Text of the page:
• United States
by Robert Mcmillan

Sun targets AIX with new campaign

Jun 17, 20033 mins

Looking to capitalize on IBM’s legal dispute with The SCO Group, Sun is readying a new AIX-to-Solaris migration program that will kick off on Wednesday with full-page ads in the Wall Street Journal and the San Jose Mercury News.

The ads, designed by J. Walter Thompson Co., will obliquely refer to SCO’s $1 billion lawsuit with IBM and its recent announcement that it had terminated Big Blue’s AIX licensing agreement, and they will present Sun’s Solaris as a safer version of Unix than IBM’s AIX.

“Attention AIX Users: Sun is Here to Help … Unfortunately, our friends in Blue have a problem with licensing contracts that could make things very expensive for anyone running AIX,” the ads will read.

The purpose of the campaign is “to remind people that while others may not be as committed to the Unix platform, Sun is,” said Larry Singer, the vice president of Sun’s global information systems strategy office.

Under the program, Sun will offer free two-day assessments to customers looking to migrate to Solaris from AIX. Then, working through its iForce service centers, Sun’s professional services group will team up with independent software vendors (ISV) and system integrators to port AIX systems to Solaris.

Sun expects to roll out similar migration campaigns for a number of other rival platforms over the next few months. HP’s Tru64, VMS and HP3000 operating systems are being targeted, as is Windows NT, where Sun will be offering a migration program for Solaris on x86.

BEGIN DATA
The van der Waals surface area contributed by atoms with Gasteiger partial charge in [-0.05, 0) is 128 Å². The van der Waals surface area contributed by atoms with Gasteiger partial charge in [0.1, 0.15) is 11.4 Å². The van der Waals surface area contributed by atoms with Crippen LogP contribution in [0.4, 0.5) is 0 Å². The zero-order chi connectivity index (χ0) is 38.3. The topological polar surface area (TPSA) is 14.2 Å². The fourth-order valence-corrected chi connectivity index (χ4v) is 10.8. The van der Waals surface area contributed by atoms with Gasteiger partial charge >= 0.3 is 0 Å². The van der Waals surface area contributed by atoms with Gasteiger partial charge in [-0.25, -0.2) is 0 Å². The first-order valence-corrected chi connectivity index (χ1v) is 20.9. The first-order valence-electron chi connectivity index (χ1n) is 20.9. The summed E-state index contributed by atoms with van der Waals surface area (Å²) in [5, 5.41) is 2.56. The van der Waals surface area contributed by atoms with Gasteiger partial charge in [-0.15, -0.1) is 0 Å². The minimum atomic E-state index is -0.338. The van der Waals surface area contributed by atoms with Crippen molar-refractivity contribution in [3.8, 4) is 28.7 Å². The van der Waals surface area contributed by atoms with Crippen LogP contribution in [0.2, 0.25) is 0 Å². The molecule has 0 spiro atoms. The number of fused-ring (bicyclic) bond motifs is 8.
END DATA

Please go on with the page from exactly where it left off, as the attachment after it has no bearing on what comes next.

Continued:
Sun had originally planned roll out its Tru64-to-Solaris migration program first, Singer said, but as SCO’s lawsuit with IBM remained unresolved, the company decided to move up the AIX program. “We thought we’d just pull it out a little earlier for (AIX) because of the opportunity that IBM has handed us,” said Singer.

There is a difference between Sun and IBM’s Unix licensing agreement with SCO, according to Illuminata Inc. Senior Analyst Gordon Haff. Because Sun “had the foresight to basically buy out full rights to Unix on Solaris,” he said, “it is basically unaffected by any of this, and therefore presenting itself as a safe haven for any customers.”

SCO executives agreed with Haff’s assessment. “They have broader rights and they haven’t trampled on the rights that they do have,” SCO CEO Darl McBride said of Sun. “We have had a very good relationship with Sun over the years. They’ve paid over $100 million to get the licensing rights for Solaris,” he added.

The Tru64 migration program will be the next to roll out. It will become available in July, Singer said.

IBM had no comment on the ads, other than to say that its contract with SCO “cannot be terminated,” said an IBM spokeswoman.